Crabtree, Andrew (2017). 'Sustainable Cities, the Right to the City and Intergenerational Justice' Paper presented at the annual conference of the HDCA, Cape Town 2017.
The right to the city is far more than the individual liberty to access urban resources: it is a right to change ourselves by changing the city. It is, moreover, a common rather than an individual right since this transformation inevitably depends upon the exercise of a collective power to reshape the processes of urbanization. The freedom to make and remake our cities and ourselves is…one of the most precious yet most neglected of our human rights.
David Harvey, 2008
The capability approach usually operates at the levels of the individual, state (including Nussbaum’s list of central capabilities as constitutional guarantees and the Human Development Index) or regional levels. Yet, half the world’s population lives in cities a figure which is set to rise to 60% by 2030. Given that sustainable cities are part of the Sustainable Development Goals (SDG 11), it might be argued that, with important exceptions such as Deneulin (2014), there has been disproportionately little attention given to cities and related rights within the capabilities approach.
This paper begins by discussing the concept of “sustainable cities”. Its starting point is SDG 11 and its ten targets. This is then compared with Arcadis’ and the Centre for Economic and Business Research sustainable city index which is based on the three pillars of sustainability, namely people (quality of life: health (life expectancy and obesity), education (literacy and universities), income inequality, work-life balance, the dependency ratio, crime, housing and living costs), planet (the environment) and profit. As a first move, it will be argued, from a capabilities perspective, that the three pillars should be reduced to two as profit is only of instrumental and not intrinsic value (Sen, 1999). The paper will then go on to discuss the adequacy of these indicators and not least to the absence of rights.
The right to the city discussion started with Henri Lefèbvre book Le Droit à la Ville and has been developed by, among others, David Harvey. Section two thus outlines this approach which sees the right to the city as part of struggle over who commands urbanization, surplus production and use with an emphasis on dispossession and urban revolution. Section three then goes on to discuss Deneulin’s critique of this approach (and its less radical version as institutionalised in UN Habitat) before outlining her capabilities based concept of ‘just cities for life’. Here she suggests two possible ways forward, one drawing on Honneth’s (1993) concept of struggles for recognition, the other more dialogical.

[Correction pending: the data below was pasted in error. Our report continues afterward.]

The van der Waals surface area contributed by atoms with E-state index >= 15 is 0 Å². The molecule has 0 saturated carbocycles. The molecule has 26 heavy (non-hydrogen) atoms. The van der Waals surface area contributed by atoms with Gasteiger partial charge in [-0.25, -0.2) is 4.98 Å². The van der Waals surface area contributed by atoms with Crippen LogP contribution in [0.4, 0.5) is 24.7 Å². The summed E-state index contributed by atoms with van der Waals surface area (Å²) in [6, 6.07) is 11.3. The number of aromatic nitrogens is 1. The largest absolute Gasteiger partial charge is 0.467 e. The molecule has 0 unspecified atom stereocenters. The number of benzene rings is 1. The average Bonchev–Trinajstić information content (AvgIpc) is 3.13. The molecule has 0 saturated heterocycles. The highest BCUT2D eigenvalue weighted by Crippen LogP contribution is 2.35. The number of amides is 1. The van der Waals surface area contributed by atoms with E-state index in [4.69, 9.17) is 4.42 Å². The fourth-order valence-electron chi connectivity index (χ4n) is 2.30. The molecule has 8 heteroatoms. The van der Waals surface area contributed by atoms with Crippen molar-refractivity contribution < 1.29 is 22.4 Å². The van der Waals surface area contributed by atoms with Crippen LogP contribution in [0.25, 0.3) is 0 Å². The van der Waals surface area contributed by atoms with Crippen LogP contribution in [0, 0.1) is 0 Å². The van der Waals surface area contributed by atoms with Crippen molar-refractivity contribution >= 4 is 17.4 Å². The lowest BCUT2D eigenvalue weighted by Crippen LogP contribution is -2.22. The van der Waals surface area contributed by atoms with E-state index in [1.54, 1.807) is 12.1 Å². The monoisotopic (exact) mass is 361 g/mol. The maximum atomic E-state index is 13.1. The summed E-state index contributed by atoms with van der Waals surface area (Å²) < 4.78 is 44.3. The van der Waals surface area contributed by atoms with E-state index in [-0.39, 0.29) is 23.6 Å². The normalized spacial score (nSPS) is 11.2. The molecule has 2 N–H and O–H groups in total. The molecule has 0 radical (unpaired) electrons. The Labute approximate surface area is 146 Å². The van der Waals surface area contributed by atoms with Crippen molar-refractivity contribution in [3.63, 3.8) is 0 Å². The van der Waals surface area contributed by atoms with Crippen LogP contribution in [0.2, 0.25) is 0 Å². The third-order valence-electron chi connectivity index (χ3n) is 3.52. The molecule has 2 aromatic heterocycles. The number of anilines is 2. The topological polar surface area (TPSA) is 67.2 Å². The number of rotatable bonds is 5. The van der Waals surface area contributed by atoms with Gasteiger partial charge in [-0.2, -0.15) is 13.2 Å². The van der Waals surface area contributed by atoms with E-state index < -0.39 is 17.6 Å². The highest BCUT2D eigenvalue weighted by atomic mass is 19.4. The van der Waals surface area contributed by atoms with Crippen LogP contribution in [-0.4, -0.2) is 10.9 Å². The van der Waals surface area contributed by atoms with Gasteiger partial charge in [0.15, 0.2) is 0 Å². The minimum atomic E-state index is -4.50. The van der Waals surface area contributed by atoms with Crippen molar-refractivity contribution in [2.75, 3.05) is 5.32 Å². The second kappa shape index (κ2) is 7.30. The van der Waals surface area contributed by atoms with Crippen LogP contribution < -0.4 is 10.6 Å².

The paper then moves on to ask: Whose rights? The discussion outlined above concentrates on intragenerational justice in which future generations are not taken into consideration. They are not included in the SDGs, they cannot engage in struggles for recognition or dialogical processes Inspired by Thomas Scanlon’s (1998) contractualism, the paper asks: what kind sustainable cities cannot be reasonably rejected by present and future generations? I argue that a trustee relationship has to be integrated into the above discussion.
One immediate upshot from this is that attention is drawn to children, their children and their place in the city and its future. Whilst children receive attention – implicitly or explicitly – in several of the SDGs (SDG 11 Target 2 reads: By 2030, provide access to safe, affordable, accessible and sustainable transport systems for all, improving road safety, notably by expanding public transport, with special attention to the needs of those in vulnerable situations, women, children, persons with disabilities and older persons), these are not formulated in specific relation to rights and sustainable cities and children’s role in making cities they value or may value. In other words, children are seen as being there to be helped rather than active agents. The paper therefore moves on to discuss cities for children (Bartlett et al. 2016) and the work of NGOs such as the Child Rights Information Network.